Growing up as a young Asian girl, in a town where 91% of the population identified as “white British”, was more than interesting. This resulted in me spending most of my life trying to gain a sense of balance between the two cultures that I was born into. I would constantly question my identity, which is only natural, after experiencing these two cultures which are so widely different. Although I felt I belonged to both of these cultures, I was never fully accepted by either. It would be a case of either being “too British” to be Pakistani, or “too Pakistani”, to be British, and therefore I spent most of life trying to understand and embody what it meant to be “British Asian” without the fear of being labelled a “coconut”.
Normal British schoolgirl experiences such as wearing a skirt to school, were completely different for me, because I would constantly have to pull it down to my knees whenever I passed “aunties and uncles” in public, in fear of being judged for not being modest. Or always having to explain to my friends in Sixth Form, why I didn’t drink at parties or at clubs, and feeling awkward and apologetic about this side of me. Going to town was also a different experience to my white British counterparts, as I would have to avoid the EDL march because according to them, the colour of my skin defined what made me British.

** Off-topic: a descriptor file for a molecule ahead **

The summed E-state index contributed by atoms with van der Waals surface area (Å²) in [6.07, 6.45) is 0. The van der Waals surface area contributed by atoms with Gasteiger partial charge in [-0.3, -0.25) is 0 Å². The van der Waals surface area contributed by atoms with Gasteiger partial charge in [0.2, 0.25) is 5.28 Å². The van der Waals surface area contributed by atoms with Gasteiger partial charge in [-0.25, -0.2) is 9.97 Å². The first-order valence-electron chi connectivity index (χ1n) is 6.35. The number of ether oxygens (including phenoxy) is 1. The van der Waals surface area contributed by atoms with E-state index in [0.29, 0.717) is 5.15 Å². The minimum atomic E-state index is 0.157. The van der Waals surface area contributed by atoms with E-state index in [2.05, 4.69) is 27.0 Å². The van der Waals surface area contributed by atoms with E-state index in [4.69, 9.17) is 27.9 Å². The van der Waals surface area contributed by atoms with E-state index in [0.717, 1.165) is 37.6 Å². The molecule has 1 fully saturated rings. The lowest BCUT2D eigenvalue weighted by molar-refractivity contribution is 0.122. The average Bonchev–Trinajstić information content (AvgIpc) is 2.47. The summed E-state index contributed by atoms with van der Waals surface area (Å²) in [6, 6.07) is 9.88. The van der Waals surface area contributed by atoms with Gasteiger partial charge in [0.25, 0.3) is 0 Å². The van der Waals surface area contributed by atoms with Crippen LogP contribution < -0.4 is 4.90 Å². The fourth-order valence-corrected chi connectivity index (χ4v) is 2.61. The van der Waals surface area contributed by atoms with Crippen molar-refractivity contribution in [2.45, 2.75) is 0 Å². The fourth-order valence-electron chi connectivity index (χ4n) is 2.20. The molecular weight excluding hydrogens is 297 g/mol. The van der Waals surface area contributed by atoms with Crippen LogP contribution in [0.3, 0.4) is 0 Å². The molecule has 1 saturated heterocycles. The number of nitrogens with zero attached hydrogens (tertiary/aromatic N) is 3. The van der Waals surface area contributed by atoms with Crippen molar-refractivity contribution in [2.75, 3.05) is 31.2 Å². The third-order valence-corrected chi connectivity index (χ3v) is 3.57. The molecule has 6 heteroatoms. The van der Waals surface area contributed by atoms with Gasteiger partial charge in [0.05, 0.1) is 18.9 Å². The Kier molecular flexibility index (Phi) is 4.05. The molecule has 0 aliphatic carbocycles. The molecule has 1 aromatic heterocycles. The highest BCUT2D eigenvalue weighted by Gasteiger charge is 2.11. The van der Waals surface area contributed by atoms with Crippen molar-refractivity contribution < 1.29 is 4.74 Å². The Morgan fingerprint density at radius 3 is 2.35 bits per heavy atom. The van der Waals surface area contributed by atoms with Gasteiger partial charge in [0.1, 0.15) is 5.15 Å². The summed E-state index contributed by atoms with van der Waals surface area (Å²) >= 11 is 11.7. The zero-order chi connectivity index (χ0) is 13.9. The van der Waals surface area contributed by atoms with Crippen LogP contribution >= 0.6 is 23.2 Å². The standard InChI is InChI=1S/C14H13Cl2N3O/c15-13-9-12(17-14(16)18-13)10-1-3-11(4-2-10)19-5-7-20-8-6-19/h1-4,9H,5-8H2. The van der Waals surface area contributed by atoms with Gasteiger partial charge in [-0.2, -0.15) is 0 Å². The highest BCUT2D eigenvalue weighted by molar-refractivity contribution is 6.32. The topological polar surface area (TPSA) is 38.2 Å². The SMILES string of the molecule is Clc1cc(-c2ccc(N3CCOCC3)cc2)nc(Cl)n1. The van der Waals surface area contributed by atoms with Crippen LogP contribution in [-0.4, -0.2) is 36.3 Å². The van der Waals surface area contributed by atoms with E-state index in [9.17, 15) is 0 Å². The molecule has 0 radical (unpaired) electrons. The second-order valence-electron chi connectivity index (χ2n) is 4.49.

I always felt a sense of pressure on me, like an invisible blanket pushing down on me, and I thought it was so unfair, that I felt I had to conform to just one culture, when both my British and Pakistani sides were what made me, me. It felt like I was alone in this experience, and I could not wait to leave school and go to university, where I would finally be able to meet other girls like myself, who shared this experience. And that was exactly the case. At university, I was able to meet other people who had experienced the same pressures as me, growing up, and it definitely made me feel less alienated. Up until this point, I had never shared a room with other individuals who had looked like me, that I was not related to, and sharing these sentiments, made me realise that balancing two cultures was only something that I had made hard on myself. Maybe, it was the absence of pressure to fit in, at university, and truly embrace the notion that I didn’t need to choose a culture. I can enjoy my Pakistani culture, without losing the British side to me, and vice versa.
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